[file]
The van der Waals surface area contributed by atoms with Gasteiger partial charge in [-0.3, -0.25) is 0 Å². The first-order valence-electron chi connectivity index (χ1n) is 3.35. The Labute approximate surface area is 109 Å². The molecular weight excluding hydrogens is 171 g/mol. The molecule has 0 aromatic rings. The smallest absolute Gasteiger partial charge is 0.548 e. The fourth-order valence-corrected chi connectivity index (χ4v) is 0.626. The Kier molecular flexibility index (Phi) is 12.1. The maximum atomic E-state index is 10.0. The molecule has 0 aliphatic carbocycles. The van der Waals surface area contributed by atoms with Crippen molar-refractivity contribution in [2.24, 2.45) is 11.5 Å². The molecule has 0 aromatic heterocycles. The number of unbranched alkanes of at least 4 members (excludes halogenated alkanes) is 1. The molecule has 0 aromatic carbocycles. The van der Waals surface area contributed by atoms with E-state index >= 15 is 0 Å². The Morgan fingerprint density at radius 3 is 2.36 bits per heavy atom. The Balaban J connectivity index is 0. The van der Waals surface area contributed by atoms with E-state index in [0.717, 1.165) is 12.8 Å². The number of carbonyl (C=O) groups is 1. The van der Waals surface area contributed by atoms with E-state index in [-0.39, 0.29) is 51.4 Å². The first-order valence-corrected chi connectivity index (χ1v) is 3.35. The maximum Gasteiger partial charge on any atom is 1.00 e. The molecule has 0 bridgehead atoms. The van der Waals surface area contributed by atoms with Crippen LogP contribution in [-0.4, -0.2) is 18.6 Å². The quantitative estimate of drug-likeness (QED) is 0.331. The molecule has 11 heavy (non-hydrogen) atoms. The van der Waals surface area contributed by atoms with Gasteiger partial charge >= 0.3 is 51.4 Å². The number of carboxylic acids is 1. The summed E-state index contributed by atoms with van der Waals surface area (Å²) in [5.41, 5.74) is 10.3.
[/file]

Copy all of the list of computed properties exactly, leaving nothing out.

The van der Waals surface area contributed by atoms with Gasteiger partial charge in [-0.3, -0.25) is 0 Å². The first-order valence-electron chi connectivity index (χ1n) is 3.35. The Labute approximate surface area is 109 Å². The molecular weight excluding hydrogens is 171 g/mol. The molecule has 0 aromatic rings. The smallest absolute Gasteiger partial charge is 0.548 e. The fourth-order valence-corrected chi connectivity index (χ4v) is 0.626. The Kier molecular flexibility index (Phi) is 12.1. The maximum atomic E-state index is 10.0. The molecule has 0 aliphatic carbocycles. The van der Waals surface area contributed by atoms with Crippen molar-refractivity contribution in [2.24, 2.45) is 11.5 Å². The molecule has 0 aromatic heterocycles. The number of unbranched alkanes of at least 4 members (excludes halogenated alkanes) is 1. The molecule has 0 aromatic carbocycles. The van der Waals surface area contributed by atoms with E-state index >= 15 is 0 Å². The Morgan fingerprint density at radius 3 is 2.36 bits per heavy atom. The Balaban J connectivity index is 0. The van der Waals surface area contributed by atoms with E-state index in [0.717, 1.165) is 12.8 Å². The number of carbonyl (C=O) groups is 1. The van der Waals surface area contributed by atoms with E-state index in [-0.39, 0.29) is 51.4 Å². The first-order valence-corrected chi connectivity index (χ1v) is 3.35. The maximum Gasteiger partial charge on any atom is 1.00 e. The molecule has 0 bridgehead atoms. The van der Waals surface area contributed by atoms with Crippen LogP contribution in [-0.4, -0.2) is 18.6 Å². The quantitative estimate of drug-likeness (QED) is 0.331. The molecule has 11 heavy (non-hydrogen) atoms. The van der Waals surface area contributed by atoms with Gasteiger partial charge >= 0.3 is 51.4 Å². The number of carboxylic acids is 1. The summed E-state index contributed by atoms with van der Waals surface area (Å²) in [5.41, 5.74) is 10.3.